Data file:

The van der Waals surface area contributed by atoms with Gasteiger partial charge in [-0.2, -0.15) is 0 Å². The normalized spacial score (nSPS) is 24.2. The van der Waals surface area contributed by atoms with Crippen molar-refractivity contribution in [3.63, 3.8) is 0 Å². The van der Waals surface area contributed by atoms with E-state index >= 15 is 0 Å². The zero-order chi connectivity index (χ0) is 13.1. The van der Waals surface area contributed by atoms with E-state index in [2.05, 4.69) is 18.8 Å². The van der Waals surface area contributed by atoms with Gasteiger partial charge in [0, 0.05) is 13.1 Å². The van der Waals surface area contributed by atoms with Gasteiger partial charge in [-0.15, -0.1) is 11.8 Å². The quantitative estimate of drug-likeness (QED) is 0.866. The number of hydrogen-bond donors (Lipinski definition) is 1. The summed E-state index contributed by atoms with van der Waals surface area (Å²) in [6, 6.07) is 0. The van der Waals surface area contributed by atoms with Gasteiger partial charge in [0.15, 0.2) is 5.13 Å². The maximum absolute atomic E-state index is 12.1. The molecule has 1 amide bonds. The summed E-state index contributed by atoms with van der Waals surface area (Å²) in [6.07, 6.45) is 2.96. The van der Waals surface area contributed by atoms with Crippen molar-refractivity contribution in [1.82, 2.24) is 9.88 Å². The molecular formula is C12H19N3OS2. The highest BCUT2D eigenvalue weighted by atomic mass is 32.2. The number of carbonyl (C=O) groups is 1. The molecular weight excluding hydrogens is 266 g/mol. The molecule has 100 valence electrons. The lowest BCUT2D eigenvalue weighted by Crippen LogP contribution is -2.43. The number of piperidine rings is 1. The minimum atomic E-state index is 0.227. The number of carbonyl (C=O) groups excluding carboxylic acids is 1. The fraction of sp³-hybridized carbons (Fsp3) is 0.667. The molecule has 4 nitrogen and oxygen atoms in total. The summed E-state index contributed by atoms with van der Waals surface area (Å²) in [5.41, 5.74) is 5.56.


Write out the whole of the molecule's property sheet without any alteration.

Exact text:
The van der Waals surface area contributed by atoms with Gasteiger partial charge in [-0.2, -0.15) is 0 Å². The normalized spacial score (nSPS) is 24.2. The van der Waals surface area contributed by atoms with Crippen molar-refractivity contribution in [3.63, 3.8) is 0 Å². The van der Waals surface area contributed by atoms with E-state index >= 15 is 0 Å². The zero-order chi connectivity index (χ0) is 13.1. The van der Waals surface area contributed by atoms with E-state index in [2.05, 4.69) is 18.8 Å². The van der Waals surface area contributed by atoms with Gasteiger partial charge in [0, 0.05) is 13.1 Å². The van der Waals surface area contributed by atoms with Gasteiger partial charge in [-0.15, -0.1) is 11.8 Å². The quantitative estimate of drug-likeness (QED) is 0.866. The number of hydrogen-bond donors (Lipinski definition) is 1. The summed E-state index contributed by atoms with van der Waals surface area (Å²) in [6, 6.07) is 0. The van der Waals surface area contributed by atoms with Gasteiger partial charge in [0.15, 0.2) is 5.13 Å². The maximum absolute atomic E-state index is 12.1. The molecule has 1 amide bonds. The summed E-state index contributed by atoms with van der Waals surface area (Å²) in [6.07, 6.45) is 2.96. The van der Waals surface area contributed by atoms with Crippen molar-refractivity contribution in [1.82, 2.24) is 9.88 Å². The molecular formula is C12H19N3OS2. The highest BCUT2D eigenvalue weighted by atomic mass is 32.2. The number of carbonyl (C=O) groups is 1. The molecular weight excluding hydrogens is 266 g/mol. The molecule has 100 valence electrons. The lowest BCUT2D eigenvalue weighted by Crippen LogP contribution is -2.43. The number of piperidine rings is 1. The minimum atomic E-state index is 0.227. The number of carbonyl (C=O) groups excluding carboxylic acids is 1. The fraction of sp³-hybridized carbons (Fsp3) is 0.667. The molecule has 4 nitrogen and oxygen atoms in total. The summed E-state index contributed by atoms with van der Waals surface area (Å²) in [5.41, 5.74) is 5.56.